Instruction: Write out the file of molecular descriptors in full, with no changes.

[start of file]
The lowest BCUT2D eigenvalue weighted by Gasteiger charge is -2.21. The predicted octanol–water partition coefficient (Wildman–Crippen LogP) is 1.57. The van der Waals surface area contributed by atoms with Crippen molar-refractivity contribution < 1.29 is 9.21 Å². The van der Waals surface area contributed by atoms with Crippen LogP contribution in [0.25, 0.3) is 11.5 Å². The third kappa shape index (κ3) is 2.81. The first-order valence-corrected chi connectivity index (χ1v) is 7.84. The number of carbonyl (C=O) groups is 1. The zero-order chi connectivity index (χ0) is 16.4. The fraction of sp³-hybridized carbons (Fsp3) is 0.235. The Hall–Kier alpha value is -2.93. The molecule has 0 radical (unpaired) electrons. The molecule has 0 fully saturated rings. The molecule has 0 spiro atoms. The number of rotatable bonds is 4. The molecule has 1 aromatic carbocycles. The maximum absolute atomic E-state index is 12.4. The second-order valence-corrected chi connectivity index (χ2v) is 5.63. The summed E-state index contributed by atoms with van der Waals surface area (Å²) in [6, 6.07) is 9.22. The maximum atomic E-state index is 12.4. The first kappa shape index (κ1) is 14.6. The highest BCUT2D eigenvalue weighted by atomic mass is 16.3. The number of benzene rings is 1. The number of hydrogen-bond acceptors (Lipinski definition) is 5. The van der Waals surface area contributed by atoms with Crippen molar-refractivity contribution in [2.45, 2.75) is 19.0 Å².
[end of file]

The lowest BCUT2D eigenvalue weighted by Gasteiger charge is -2.21. The predicted octanol–water partition coefficient (Wildman–Crippen LogP) is 1.57. The van der Waals surface area contributed by atoms with Crippen molar-refractivity contribution < 1.29 is 9.21 Å². The van der Waals surface area contributed by atoms with Crippen LogP contribution in [0.25, 0.3) is 11.5 Å². The third kappa shape index (κ3) is 2.81. The first-order valence-corrected chi connectivity index (χ1v) is 7.84. The number of carbonyl (C=O) groups is 1. The zero-order chi connectivity index (χ0) is 16.4. The fraction of sp³-hybridized carbons (Fsp3) is 0.235. The Hall–Kier alpha value is -2.93. The molecule has 0 radical (unpaired) electrons. The molecule has 0 fully saturated rings. The molecule has 0 spiro atoms. The number of rotatable bonds is 4. The molecule has 1 aromatic carbocycles. The maximum absolute atomic E-state index is 12.4. The second-order valence-corrected chi connectivity index (χ2v) is 5.63. The summed E-state index contributed by atoms with van der Waals surface area (Å²) in [6, 6.07) is 9.22. The maximum atomic E-state index is 12.4. The first kappa shape index (κ1) is 14.6. The highest BCUT2D eigenvalue weighted by atomic mass is 16.3. The number of benzene rings is 1. The number of hydrogen-bond acceptors (Lipinski definition) is 5. The van der Waals surface area contributed by atoms with Crippen molar-refractivity contribution in [2.45, 2.75) is 19.0 Å².